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ESOC 2023 | Recanalization in cerebral venous thrombosis

Thalia Field, MD, FRCPC, MHSc, University of British Columbia in Vancouver, Canada, discusses recanalization in cerebral venous thrombosis (CVT). Unlike in acute ischemic stroke, where recanalization should happen as quickly as possible, the clinical significance of recanalization in patients with CVT is more uncertain. There are currently no studies demonstrating that recanalization leads to better functional outcomes. Moreover, recanalization is a high-risk procedure due to absence of standardized approaches, lack of tools which are designed for the venous sinuses, and limited operator experience given the rarity of the disease. Although, one study by Aguiar de Sousa et al. does provide evidence regarding the benefit of recanalization in CVT patients. This prospective neuroimaging study followed patients up after one week of anticoagulation, followed with imaging at 90 days. The study determined that at one week, patients who achieved early recanalization displayed lower risk of enlargement of existing lesions and further damage. Functional outcomes at 90 days were not statistically different for patients achieving recanalization, although this not a primary aim of the study. Meta-analysis data also supports recanalization in patients with CVT. This interview took place during the European Stroke Organisation Conference (ESOC) in Munich, Germany.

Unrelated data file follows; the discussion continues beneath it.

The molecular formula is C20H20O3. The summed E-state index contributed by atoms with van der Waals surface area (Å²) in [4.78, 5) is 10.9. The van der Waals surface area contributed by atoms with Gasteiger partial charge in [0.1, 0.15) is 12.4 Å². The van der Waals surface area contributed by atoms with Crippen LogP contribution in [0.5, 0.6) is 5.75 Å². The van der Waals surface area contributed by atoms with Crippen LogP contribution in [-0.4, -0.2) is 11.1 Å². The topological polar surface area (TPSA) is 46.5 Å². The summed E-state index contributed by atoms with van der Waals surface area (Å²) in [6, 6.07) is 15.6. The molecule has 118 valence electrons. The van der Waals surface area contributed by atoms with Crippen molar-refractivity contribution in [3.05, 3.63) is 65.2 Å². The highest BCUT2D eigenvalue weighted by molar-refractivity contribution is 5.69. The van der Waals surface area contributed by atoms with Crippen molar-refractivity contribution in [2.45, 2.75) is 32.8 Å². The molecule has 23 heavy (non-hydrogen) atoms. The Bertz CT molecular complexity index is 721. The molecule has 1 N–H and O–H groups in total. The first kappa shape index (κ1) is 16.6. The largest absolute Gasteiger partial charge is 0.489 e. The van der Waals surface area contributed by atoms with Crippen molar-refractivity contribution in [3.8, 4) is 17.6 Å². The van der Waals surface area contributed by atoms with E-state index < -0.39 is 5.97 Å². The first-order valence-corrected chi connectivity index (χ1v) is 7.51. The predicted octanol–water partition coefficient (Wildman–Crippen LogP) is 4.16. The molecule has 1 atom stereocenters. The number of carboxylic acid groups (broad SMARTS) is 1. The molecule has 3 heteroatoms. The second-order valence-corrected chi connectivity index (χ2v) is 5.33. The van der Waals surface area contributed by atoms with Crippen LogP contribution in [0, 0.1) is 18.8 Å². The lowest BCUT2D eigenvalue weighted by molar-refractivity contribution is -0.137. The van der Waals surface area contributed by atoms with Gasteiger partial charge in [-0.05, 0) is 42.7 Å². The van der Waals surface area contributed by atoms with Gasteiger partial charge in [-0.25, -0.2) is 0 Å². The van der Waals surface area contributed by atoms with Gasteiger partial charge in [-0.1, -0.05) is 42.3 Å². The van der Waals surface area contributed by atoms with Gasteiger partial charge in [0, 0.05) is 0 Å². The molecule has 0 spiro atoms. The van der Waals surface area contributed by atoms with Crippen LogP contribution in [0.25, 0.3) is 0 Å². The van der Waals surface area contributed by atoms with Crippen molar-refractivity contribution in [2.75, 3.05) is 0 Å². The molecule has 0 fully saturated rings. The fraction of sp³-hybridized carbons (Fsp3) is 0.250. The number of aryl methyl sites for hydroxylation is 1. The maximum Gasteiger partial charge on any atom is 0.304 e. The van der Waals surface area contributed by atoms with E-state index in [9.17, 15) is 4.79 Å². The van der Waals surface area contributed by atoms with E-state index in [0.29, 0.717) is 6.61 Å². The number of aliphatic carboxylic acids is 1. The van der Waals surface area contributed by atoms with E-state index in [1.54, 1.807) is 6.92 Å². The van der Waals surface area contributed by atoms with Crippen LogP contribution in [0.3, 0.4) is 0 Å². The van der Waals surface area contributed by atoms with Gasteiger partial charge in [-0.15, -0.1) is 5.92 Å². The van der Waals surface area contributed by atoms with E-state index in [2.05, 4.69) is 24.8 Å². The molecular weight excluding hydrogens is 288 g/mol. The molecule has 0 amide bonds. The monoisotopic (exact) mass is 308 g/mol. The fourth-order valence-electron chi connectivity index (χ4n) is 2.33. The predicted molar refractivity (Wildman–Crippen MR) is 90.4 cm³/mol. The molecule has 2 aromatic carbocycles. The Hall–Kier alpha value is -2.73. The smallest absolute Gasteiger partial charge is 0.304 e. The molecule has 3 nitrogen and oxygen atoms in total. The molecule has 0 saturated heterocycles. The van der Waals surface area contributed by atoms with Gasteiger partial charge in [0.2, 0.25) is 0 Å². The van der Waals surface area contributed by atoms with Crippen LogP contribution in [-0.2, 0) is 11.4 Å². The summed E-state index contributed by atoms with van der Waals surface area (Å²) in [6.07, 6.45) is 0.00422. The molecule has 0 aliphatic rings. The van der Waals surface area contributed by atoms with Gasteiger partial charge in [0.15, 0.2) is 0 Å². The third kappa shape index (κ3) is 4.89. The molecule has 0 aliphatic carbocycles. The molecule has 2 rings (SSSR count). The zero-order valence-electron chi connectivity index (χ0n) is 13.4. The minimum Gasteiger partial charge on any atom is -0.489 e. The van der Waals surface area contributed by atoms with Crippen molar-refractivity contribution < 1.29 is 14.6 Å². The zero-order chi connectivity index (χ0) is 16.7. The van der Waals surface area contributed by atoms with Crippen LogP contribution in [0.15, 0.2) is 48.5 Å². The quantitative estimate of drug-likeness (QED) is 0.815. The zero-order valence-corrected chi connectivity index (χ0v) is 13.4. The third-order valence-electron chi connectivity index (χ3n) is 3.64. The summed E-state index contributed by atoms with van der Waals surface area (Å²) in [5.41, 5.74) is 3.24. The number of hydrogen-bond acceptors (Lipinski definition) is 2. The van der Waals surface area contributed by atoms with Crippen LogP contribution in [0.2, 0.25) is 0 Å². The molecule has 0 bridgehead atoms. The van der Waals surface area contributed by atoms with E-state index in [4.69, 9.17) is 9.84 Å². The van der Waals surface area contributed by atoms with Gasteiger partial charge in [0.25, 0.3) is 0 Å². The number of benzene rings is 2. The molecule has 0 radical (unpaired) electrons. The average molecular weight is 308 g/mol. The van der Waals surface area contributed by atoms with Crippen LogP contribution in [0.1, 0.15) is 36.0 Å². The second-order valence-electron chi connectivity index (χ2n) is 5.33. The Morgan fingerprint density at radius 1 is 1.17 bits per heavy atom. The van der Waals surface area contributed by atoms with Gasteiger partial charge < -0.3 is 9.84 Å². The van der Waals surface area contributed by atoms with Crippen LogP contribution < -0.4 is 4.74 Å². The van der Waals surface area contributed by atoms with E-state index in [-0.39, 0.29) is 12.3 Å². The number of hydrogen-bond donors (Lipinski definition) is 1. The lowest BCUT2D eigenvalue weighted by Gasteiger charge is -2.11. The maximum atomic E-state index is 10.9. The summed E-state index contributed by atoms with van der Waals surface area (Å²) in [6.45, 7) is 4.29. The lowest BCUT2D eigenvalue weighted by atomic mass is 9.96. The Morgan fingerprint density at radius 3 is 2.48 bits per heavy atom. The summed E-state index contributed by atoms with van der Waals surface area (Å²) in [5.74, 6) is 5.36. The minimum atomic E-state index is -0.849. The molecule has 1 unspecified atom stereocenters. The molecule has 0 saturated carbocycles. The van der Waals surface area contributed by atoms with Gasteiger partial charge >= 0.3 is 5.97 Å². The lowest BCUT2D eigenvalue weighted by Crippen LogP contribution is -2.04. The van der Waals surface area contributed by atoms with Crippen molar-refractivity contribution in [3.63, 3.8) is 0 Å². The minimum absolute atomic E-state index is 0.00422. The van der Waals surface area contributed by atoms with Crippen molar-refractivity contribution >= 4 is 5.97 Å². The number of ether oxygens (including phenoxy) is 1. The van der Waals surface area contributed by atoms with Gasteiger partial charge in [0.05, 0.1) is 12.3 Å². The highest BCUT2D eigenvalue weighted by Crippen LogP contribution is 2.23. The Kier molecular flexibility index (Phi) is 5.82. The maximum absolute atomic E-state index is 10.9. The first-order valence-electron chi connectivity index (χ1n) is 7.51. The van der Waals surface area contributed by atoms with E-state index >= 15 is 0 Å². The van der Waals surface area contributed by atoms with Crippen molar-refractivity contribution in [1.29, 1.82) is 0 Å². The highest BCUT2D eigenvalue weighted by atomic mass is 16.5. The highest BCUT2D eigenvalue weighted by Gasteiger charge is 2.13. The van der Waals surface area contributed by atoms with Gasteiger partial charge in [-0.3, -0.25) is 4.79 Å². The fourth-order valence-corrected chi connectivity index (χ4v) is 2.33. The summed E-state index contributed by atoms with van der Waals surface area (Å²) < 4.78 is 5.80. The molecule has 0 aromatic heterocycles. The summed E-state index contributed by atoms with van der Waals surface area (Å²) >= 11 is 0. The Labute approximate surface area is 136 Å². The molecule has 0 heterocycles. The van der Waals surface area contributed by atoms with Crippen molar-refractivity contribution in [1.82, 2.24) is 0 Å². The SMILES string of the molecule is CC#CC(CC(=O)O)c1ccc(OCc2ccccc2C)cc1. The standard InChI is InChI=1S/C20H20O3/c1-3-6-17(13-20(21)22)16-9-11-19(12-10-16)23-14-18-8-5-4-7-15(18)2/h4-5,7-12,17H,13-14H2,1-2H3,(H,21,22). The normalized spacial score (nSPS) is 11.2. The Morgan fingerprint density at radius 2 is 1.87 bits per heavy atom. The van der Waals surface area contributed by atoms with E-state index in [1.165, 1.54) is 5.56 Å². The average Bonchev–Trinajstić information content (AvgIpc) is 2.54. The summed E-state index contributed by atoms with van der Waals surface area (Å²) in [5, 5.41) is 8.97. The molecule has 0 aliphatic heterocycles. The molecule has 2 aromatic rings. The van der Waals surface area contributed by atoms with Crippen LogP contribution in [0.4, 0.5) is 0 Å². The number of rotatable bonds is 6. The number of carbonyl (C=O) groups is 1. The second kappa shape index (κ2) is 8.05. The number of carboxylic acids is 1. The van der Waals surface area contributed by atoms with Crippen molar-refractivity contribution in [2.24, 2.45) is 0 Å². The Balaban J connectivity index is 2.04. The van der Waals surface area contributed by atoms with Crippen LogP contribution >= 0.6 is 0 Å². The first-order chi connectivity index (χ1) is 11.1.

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Thalia Field reports the following disclosures: Bayer Canada – in kind study medication; advisory board honoraria: Roche Canada, AstraZeneca, HLS Therapeutics; expert witness – Canadian medical protective association.